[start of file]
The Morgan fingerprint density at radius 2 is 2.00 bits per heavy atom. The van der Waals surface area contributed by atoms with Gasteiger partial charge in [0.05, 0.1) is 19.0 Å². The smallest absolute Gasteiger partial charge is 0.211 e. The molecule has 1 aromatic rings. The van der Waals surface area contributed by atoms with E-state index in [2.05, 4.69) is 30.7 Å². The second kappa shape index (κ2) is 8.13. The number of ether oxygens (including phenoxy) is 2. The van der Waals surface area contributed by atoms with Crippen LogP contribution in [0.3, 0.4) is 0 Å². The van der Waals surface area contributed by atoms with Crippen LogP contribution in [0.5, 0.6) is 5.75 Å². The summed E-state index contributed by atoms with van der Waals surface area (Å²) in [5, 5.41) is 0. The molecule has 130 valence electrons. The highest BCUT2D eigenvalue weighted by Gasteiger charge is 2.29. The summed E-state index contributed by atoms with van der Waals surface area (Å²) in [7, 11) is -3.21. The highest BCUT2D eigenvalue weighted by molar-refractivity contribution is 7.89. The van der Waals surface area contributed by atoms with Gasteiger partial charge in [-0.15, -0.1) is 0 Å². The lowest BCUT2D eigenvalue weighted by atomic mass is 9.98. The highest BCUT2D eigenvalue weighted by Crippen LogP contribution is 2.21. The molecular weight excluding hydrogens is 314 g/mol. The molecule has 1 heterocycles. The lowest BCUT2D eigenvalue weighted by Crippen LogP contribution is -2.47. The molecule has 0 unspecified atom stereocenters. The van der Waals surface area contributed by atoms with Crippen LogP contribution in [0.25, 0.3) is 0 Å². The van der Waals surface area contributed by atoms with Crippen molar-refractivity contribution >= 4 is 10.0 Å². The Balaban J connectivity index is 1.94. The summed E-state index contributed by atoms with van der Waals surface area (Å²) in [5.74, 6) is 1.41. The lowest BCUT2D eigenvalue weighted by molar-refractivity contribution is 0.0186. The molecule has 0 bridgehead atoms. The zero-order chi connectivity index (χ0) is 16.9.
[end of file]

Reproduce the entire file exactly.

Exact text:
The Morgan fingerprint density at radius 2 is 2.00 bits per heavy atom. The van der Waals surface area contributed by atoms with Gasteiger partial charge in [0.05, 0.1) is 19.0 Å². The smallest absolute Gasteiger partial charge is 0.211 e. The molecule has 1 aromatic rings. The van der Waals surface area contributed by atoms with E-state index in [2.05, 4.69) is 30.7 Å². The second kappa shape index (κ2) is 8.13. The number of ether oxygens (including phenoxy) is 2. The van der Waals surface area contributed by atoms with Crippen LogP contribution in [0.3, 0.4) is 0 Å². The van der Waals surface area contributed by atoms with Crippen LogP contribution in [0.5, 0.6) is 5.75 Å². The summed E-state index contributed by atoms with van der Waals surface area (Å²) in [5, 5.41) is 0. The molecule has 130 valence electrons. The highest BCUT2D eigenvalue weighted by Gasteiger charge is 2.29. The summed E-state index contributed by atoms with van der Waals surface area (Å²) in [7, 11) is -3.21. The highest BCUT2D eigenvalue weighted by molar-refractivity contribution is 7.89. The van der Waals surface area contributed by atoms with Gasteiger partial charge in [-0.15, -0.1) is 0 Å². The lowest BCUT2D eigenvalue weighted by atomic mass is 9.98. The highest BCUT2D eigenvalue weighted by Crippen LogP contribution is 2.21. The molecular weight excluding hydrogens is 314 g/mol. The molecule has 1 heterocycles. The lowest BCUT2D eigenvalue weighted by Crippen LogP contribution is -2.47. The molecule has 0 unspecified atom stereocenters. The van der Waals surface area contributed by atoms with Crippen LogP contribution in [0.25, 0.3) is 0 Å². The van der Waals surface area contributed by atoms with Crippen molar-refractivity contribution >= 4 is 10.0 Å². The Balaban J connectivity index is 1.94. The summed E-state index contributed by atoms with van der Waals surface area (Å²) in [5.74, 6) is 1.41. The lowest BCUT2D eigenvalue weighted by molar-refractivity contribution is 0.0186. The molecule has 0 bridgehead atoms. The zero-order chi connectivity index (χ0) is 16.9.